The city school district plans to open a teacher training academy at Pittsburgh Brashear High School and Pittsburgh King PreK-8 next year as the district seeks to fundamentally change how its teachers are hired, trained, evaluated and paid.
The academy is a key component of the Empowering Effective Teachers Plan, which is part of the $40 million grant the Bill and Melinda Gates Foundation awarded to the district last year.
It will compliment the new model of teacher evaluation known as the Research-Based Inclusive System of Evaluation or RISE -- scheduled to roll out district-wide this fall -- as the district goes about improving the quality of instruction, said Superintendent Mark Roosevelt.
The proposal, which was presented to the school board on Monday, is part of a slew of school reform initiatives that are now woven into the five-year collective bargaining agreement the district recently reached with the Pittsburgh Federation of Teachers.
Mr. Roosevelt said the academy, which will cost about $6 million to implement, will be composed of four programs -- induction, residency, certification and immersion -- which are critical in the hiring and retention of effective teachers.
To that end, all new teachers will spend three weeks undergoing training at the academy during summer and at least 10 days during the school year as part of the induction process.
The induction program, which will start this month, is designed to give teachers an introduction to the "Pittsburgh culture," said Jerri Lippert, chief academic officer of Pittsburgh Public Schools.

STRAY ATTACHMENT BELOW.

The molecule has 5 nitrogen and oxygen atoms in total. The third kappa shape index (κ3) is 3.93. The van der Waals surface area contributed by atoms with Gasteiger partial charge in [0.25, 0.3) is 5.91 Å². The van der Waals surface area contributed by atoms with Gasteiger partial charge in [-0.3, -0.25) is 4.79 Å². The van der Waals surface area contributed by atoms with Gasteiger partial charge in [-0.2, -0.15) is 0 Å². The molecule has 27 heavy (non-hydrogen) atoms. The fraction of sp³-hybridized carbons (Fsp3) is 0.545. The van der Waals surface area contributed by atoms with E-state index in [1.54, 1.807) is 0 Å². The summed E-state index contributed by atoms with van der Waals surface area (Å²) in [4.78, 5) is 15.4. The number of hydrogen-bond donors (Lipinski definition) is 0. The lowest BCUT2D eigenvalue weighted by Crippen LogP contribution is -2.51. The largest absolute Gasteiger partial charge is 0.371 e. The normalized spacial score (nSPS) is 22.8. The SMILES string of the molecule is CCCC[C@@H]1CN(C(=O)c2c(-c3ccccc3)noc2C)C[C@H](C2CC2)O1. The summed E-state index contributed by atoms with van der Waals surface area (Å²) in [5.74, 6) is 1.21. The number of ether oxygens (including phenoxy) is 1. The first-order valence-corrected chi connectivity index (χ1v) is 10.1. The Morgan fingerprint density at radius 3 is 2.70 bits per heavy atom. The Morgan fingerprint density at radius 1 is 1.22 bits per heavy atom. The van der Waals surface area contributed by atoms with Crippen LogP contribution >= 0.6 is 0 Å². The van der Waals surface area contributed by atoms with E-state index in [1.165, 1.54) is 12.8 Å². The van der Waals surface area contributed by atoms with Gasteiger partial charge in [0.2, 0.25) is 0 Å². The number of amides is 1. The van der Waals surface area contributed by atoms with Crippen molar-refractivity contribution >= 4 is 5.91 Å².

For years, Ms. Lippert said, the district's induction process for new teachers amounted to a two-day seminar on district policies and procedures by the teachers' union.
"This is a radical change. It is ridiculous that for years, we expected new teachers to enter the district after only two days of induction into the culture and practices of our schools," said Mr. Roosevelt.
This year, for example, the district plans to take new teachers on a bus tour of some city neighborhoods and community centers as part of the induction process.
New teachers in core content subjects like math, science, English, reading and history will have to complete a 13-month residency program before they are placed in district classrooms.
The academy also will have a teacher certification program for people who are changing careers to become teachers and recent college graduates to pursue alternative certification in math, science or special education.
The immersion program will see experienced teachers rotate in and out of the academy for six weeks at a time to improve their teaching skills, depending on their RISE evaluations.
The academy will have about 50 instructors comprised of experienced teachers that have proven themselves to be excellent teachers over the years. Known as clinical resident instructors, they will teach and serve as mentors for new teachers.
Under the contract recently approved by the district, clinical resident instructors will be paid an additional $13,300 annually to their base salary.
All new teachers hired after July 1 will enter the district on a new pay scale that changes the time needed to attain tenure from three years to four years and ties their compensation directly to how well they perform in the classroom.
The proposal, along with the district's plan to restructure East End secondary schools may be presented to the board for approval next month, official said.
Karamagi Rujumba: firstname.lastname@example.org or 412-263-1719.